Specialist Care Complemented by Technology

Investigations

Fluorescein Angiography

Fluorescein angiography is used to gain information about the circulation in the retina, the light sensitive tissue at the back of the eye. It is useful in the investigation of many conditions including diabetic retinopathy, age-related macular degeneration and retinal vein occlusion.

The Procedure

Prior to the test your vision will be measured and then drops will be put in your eyes to dilate your pupils.

A small needle will be placed into a vein in your arm or hand. You will then sit at a special retinal camera, and have several photographs taken of your eyes before, during and after injection of the fluorescein dye into your vein.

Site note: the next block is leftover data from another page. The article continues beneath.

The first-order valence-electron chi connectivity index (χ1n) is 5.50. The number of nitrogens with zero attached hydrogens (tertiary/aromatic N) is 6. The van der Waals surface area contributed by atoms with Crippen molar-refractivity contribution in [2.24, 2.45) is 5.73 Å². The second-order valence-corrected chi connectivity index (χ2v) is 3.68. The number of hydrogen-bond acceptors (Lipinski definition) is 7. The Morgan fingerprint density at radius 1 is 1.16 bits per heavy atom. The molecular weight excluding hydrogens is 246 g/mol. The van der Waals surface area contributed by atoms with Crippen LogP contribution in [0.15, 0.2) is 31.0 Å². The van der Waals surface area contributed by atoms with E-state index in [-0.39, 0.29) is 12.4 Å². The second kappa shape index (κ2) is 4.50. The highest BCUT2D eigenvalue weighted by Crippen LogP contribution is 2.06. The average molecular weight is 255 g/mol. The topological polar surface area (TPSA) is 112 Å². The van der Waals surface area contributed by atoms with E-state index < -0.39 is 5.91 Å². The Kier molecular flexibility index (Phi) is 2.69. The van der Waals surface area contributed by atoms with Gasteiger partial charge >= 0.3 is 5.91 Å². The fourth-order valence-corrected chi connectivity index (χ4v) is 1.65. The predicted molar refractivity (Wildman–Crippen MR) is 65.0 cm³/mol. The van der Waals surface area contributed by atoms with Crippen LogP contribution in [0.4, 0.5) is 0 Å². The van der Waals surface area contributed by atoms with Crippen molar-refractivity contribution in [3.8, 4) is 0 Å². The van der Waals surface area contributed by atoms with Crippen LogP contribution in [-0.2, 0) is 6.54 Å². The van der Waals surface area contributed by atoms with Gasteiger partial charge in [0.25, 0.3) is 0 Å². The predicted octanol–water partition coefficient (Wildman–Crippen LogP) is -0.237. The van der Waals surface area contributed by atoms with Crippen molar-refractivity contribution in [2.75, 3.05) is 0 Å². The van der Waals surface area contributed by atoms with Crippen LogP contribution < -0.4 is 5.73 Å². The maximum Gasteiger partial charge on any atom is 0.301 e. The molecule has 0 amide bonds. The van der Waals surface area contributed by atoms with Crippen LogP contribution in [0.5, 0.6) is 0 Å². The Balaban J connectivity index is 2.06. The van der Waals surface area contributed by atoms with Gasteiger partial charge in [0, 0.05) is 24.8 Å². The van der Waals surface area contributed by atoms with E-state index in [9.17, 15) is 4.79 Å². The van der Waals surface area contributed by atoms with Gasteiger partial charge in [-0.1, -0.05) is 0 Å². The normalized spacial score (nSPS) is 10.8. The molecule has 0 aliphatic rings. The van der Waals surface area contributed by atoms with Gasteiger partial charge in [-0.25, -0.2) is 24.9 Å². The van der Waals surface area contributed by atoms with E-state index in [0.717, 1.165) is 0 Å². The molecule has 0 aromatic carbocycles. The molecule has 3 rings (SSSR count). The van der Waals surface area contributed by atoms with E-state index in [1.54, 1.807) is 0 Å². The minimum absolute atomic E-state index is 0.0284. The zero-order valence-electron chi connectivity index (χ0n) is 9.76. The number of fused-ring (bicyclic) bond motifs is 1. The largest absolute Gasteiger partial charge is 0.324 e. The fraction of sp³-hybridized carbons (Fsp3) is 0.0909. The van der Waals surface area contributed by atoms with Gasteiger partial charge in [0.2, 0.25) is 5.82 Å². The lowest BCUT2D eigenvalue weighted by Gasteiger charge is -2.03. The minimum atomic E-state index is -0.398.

Are there any side effects?

It is common to notice a yellow tinge to the skin and a bright green/yellow staining of the urine for 24 – 48 hours after the test.

Some people feel brief nausea during or just after injection of the dye.

Occasionally some patients have an allergic reaction to the fluorescein dye, and in extremely rare cases this can be a serious allergic reaction known as anaphylaxis. It is very important to let your doctor know of any allergies you have prior to the test and also to let the staff know as soon as possible if you feel unwell during or after the procedure.